(CNN) -- Sunday night brought the beginning of the end for Walter White of "Breaking Bad."
The first of the final eight episodes featured an unbelievably tense scene, one that left fans with two words of wisdom as they barrel toward the conclusion. They were uttered by Bryan Cranston's corrupt meth kingpin after his brother-in-law, DEA agent Hank, tells him he doesn't even know who Walt is anymore.
Walt's advice? In that case, "tread lightly."
(Mindy Kaling's advice on Twitter wasn't half-bad either: "If you didn't see breaking bad tonight, tomorrow you better take your spoilers like a man.")
Keeping that in mind, we'll tread lightly on revealing too much in case you're still catching up or somehow nodded off during the mid-season premiere. The expectations were intimidatingly high for Sunday's "Blood Money," but in the eyes of critics, creator Vince Gilligan and his team delivered -- as did stars Bryan Cranston and Aaron Paul.
The journey kicks off with another flash-forward, showing the White home in disarray, its pool drained of its contents with a yellow "Heisenberg" tagged on a wall. We watched Walt grab the ricin capsule from behind an electrical socket, and then we're back in the present again.
And that's when the real fun begins. We knew that Hank suspected that Walt was the meth kingpin he's been chasing, but we didn't know how he'd put those pieces together. Sunday's episode wasted no time answering one of our big questions, and by the end of it, Hank and Walt were stunningly face-to-face.
It was at this point that we sort of wished AMC would go the Netflix route and just give the episodes to us all at once, and we're not the only ones.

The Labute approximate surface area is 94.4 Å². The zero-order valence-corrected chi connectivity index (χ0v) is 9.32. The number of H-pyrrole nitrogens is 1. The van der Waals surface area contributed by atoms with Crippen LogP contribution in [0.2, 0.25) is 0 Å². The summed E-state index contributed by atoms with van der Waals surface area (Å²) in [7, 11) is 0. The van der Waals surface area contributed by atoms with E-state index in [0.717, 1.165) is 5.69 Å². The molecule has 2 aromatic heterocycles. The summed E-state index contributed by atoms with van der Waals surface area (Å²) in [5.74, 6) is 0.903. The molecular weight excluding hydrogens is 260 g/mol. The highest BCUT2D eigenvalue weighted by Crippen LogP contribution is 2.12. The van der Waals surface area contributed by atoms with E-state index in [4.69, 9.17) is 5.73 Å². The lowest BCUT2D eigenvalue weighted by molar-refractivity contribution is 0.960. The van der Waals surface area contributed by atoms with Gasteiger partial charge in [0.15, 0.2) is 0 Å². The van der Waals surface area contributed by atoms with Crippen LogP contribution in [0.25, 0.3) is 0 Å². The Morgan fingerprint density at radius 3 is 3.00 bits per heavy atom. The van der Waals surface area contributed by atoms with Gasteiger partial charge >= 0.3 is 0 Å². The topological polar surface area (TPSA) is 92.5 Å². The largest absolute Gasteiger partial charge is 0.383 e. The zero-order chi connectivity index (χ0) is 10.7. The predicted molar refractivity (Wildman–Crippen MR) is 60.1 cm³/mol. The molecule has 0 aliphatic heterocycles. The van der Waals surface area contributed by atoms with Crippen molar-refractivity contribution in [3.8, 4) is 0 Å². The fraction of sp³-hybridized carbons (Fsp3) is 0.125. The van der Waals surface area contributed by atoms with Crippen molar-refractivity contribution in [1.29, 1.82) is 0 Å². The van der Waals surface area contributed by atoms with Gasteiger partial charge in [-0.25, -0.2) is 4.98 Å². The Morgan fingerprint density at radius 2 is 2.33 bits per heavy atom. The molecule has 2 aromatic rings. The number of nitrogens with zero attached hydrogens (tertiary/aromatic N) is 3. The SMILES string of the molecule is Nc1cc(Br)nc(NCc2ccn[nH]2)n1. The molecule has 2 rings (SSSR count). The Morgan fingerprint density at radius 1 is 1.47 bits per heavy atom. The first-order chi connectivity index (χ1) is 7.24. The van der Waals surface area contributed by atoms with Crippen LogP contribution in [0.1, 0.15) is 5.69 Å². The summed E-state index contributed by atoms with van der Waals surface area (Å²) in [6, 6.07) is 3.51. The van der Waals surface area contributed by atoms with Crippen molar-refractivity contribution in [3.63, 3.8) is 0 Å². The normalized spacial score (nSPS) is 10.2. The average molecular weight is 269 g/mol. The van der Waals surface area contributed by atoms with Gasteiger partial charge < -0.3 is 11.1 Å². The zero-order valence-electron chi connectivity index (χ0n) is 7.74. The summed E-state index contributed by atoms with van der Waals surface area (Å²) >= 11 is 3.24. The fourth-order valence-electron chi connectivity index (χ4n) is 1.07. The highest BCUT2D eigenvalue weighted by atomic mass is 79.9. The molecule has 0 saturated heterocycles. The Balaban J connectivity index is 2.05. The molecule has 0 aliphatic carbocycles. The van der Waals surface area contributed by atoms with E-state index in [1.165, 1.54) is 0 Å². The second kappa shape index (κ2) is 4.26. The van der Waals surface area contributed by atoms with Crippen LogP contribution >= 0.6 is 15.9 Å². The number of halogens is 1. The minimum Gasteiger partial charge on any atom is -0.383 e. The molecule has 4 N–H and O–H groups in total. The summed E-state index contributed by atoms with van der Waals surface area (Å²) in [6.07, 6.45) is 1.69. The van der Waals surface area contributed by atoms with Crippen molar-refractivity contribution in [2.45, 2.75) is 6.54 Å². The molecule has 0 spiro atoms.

"This TV version of a literary thriller has reached the point where the pieces are finally coming together and all we want to do is whip through its pages and finally devour that much-craved resolution. But we can't, because there are seven more episodes to go," said Salon's Jen Chaney. "There's a lesson in it ... After watching a show about a man who comes to think he can have everything his way, whenever he wants, it's good to be reminded that most people can't. We are not in control, so we must accept it, respect it and patiently savor the prolonged, delicious agony."
The New Yorker found the climactic scene to be "a classic opener for the season: a cowboy showdown that placed Hank, once a minor, comic character on the show, dead center in the role of hero." And yet, the magazine's Emily Nussbaum predicts, "Based on that terrifying cold open, it's a solid bet that Hero Hank is a red herring, and the show's real endgame will be Jesse, the one most damaged by Walt."
Esquire's Alex Berenson agrees, believing that there's no way Walt is making it out of this series alive -- flash-forwards to his 52nd birthday with a head full of hair, be damned -- and that Jesse is going to be the one to do it.
"Like all good psychopaths, Walter has convinced himself that his prior crimes don't matter as long as he lives decently in the future," Berenson writes. "But Jesse can't forget what they've done. Jesse has grown a conscience, and it's killing him. And if Jesse is to find any kind of peace for the rest of his life -- even in prison -- he's going to have to destroy the monster he knows better than anyone else."
With just seven more episodes to go, we'll find out soon enough. Judging from the premiere, though, the rest of the season is bound to be just as fantastic as whatever end we find. As Time magazine's James Poniewozik put it, "Game freakin' on."